Tuesday, 14 June 2011


I first learned about Festinger's theory of cognitive dissonance from an English teacher by the name of Mrs Blakemore when I was fifteen years old. She was the kind of teacher that likes to go off on a tangent. Once, she climbed up on a chair to stamp on it whilst reciting poetry (the Western Wind was Wild.) She was the reason I took English at A-level.

She used to like to talk about our teenage years. How the 'popular' girls in school wouldn't be quite so popular once we were all adults. 'Soon ripe, soon rotten' was how she described this, and my husband and I (we were in the same class) still use the phrase now that he's an English teacher. Why she chose to tell us about Festinger's theory of cognitive dissonance has become a little fuzzy in my mind. Maybe she was explaining how our minds could help us overcome those calamitous events that happened on a daily basis simply because we were fifteen.

Whatever the reason, it really struck a chord with me, and I've never forgotten the theory or ever had cause to question that it is completely accurate.

Here's the magic of Wikipedia to tell you everything you need to know about Festinger without you having to really use your brain (Wikipedia, how I do love thee.)


I've often thought about this theory over the years, and it's even more relevant now that I collect rejection emails from agents like they're faberge eggs. If you're too lazy to click on the link, here's what it means.

You get a request for a partial. You squeak and do the happy dance (in your head, because you're at work and it turns out they don't appreciate you checking how your dreams are doing while you're on the clock.) You wait patiently (you check your emails forty three times before lunch.) You receive a thanks, but no thanks. But you've become so adept at consciously applying Festinger's theory of cognitive dissonance (despite the fact that it doesn't need to be conscious) that what you think is: My first book wasn't good enough anyway; what I really want is my far-superior second book published.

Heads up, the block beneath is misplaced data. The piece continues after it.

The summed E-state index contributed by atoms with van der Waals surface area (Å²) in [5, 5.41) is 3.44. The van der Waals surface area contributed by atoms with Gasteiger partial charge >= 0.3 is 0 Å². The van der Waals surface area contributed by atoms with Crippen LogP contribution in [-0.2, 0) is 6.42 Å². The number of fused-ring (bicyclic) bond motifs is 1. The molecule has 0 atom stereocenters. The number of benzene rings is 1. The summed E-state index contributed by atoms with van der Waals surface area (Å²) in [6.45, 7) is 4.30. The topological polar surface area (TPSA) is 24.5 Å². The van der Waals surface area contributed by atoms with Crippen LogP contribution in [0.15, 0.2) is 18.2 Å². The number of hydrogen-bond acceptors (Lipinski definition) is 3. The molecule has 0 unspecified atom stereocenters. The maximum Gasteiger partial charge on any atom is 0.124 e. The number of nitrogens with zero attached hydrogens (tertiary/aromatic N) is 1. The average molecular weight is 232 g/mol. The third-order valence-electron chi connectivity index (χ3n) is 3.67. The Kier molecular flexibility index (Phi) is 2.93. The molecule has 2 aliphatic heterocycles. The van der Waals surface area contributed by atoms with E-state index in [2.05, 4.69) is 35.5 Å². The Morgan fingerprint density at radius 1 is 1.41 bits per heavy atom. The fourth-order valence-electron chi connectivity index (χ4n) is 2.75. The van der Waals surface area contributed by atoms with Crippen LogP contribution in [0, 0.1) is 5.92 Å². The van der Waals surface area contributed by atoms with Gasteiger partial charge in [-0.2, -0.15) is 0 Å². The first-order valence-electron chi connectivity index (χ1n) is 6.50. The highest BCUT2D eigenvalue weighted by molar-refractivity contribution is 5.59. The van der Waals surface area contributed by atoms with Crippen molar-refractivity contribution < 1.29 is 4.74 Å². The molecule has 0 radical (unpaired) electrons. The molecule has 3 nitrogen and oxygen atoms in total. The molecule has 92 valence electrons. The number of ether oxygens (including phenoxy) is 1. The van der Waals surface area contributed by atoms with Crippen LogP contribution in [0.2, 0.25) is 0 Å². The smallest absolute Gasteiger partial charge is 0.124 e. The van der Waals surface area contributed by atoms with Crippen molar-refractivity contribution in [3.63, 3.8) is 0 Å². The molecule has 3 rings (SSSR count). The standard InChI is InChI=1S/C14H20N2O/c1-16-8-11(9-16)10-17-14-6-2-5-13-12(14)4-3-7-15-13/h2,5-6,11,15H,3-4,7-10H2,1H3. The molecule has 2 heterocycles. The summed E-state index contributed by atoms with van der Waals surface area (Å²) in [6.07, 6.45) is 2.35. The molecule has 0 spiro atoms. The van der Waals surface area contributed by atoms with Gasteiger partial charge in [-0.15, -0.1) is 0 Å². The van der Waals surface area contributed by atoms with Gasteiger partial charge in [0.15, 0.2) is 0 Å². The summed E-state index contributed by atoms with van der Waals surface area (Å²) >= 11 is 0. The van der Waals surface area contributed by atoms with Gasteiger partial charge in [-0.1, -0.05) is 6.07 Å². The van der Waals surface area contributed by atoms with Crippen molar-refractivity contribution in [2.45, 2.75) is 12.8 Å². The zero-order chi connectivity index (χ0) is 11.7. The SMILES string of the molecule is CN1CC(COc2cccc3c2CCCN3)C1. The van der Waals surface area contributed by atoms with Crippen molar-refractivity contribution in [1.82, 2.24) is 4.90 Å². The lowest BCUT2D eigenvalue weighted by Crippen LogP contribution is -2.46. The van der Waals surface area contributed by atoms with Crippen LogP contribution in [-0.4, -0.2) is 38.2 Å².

And that's the theory of cognitive dissonance applied to the process of trying to be a published writer.

Now because you've sat nicely and done your learning for today, here's the trailer for Cowboys and Aliens. It looks freakin awesome and I can't wait to go and see it. I'm so excited I may have to blog about going to the cinema next week (I LOVE going there.)


  1. Daniel Craig has been busy! That looks really good. Thanks for sharing!

  2. I can only wonder why no-one has mashed Cowboys and Aliens together before. It's got to be genius :D


Please prove you are a robot. I'll be disappointed if you aren't.